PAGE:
SENATORS from the thematic committee on Peace and Security recently toured some GMB Depots in the country to assess the food situation in the country. The senators first toured GMB Concession in Mashonaland Central Province were they were entertained by the Chief Executive Mr Rockie Mutenha, Acting Regional Manager-Nothern, Mr Marko Jokonya, Depot Manager, Mr Collin Meki and members from the Corporate Communications Department. From Concession the team of Senators that was led by Chief Ngungumbane real name is Mkwananzi Zama Nthua who was the acting chairman of the thematic committee later toured Buhera Depot and Gokwe Depot.
In Buhera to answer on behalf of the GMB was a team led by Operations Director, Mr Lawrence Jasi. The chairman of the thematic committee on Peace and Security, Senator Dr David Parirenyatwa was to join his colleagues for the Gwanda, Binga and Bulawayo Depot tours in which he emphasised that the purpose of the visits was to appreciate the need for food in the country versus the tonnage that the GMB was holding currently. They also wanted to get information on plans by Government and GMB on clearing the deficit. “As we are gathered here today in Binga, we have actually brought Parliament to Binga.
As a result you are covered by the Priviliges and Immunity of Parliament. I therefore urge you to discuss with us truthfully without fear of reprisals as we want to tackle this issue of food security which can threaten peace in the country,” said Senator Dr Parirenyatwa. Overally, the Senators were impressed by the work that the GMB is doing to the nation and urged Mr Mutenha to keep motivating his team. Some senators who spoke to Dura News described the touring exercise of GMB depots as enlightening as much as it was fun. “When we sit in Parliament we will be now ambassadors for GMB as we have managed to learn more about the operations of this strategic institution to the nation. We also managed to clear some misconceptions surrounding the GMB and I guarantee that we will be debating from an informed position on any matters to do with the GMB,” said Senator Molly Ndlovu who represents Bulawayo Province in Parliament.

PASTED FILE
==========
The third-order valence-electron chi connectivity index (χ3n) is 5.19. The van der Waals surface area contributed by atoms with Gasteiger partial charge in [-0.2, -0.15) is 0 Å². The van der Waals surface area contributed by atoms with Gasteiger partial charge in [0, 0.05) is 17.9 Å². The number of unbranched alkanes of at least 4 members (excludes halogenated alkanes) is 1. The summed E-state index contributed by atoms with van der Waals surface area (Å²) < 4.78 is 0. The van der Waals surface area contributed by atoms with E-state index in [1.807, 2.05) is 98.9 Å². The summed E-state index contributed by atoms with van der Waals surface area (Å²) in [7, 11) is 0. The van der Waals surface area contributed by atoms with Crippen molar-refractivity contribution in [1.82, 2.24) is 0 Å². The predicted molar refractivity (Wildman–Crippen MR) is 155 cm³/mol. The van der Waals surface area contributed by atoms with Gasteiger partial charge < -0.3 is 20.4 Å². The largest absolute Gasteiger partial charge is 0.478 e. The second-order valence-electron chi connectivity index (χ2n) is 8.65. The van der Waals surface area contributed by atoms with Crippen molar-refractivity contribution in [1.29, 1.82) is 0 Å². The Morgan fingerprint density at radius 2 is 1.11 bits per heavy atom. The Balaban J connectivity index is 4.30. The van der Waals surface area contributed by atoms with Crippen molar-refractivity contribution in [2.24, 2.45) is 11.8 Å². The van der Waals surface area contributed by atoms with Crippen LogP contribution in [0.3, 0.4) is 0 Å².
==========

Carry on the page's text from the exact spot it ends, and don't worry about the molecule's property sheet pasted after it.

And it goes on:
The Senate of Zimbabwe is the upper of the two chambers in Zimbabwe’s Parliament. It existed from Independence in 1980 until 1989, and was re-introduced in November 2005. The other chamber of Parliament is the House of Assembly. In its current form, the Senate has 80 members. Of these, 60 members are elected from 10 six- member constituencies (based on the provinces) by proportional representation using party lists; the lists must have a woman at the top and alternate between men and women. The other 20 seats include two reserved for people with disabilities and 18 for traditional chiefs.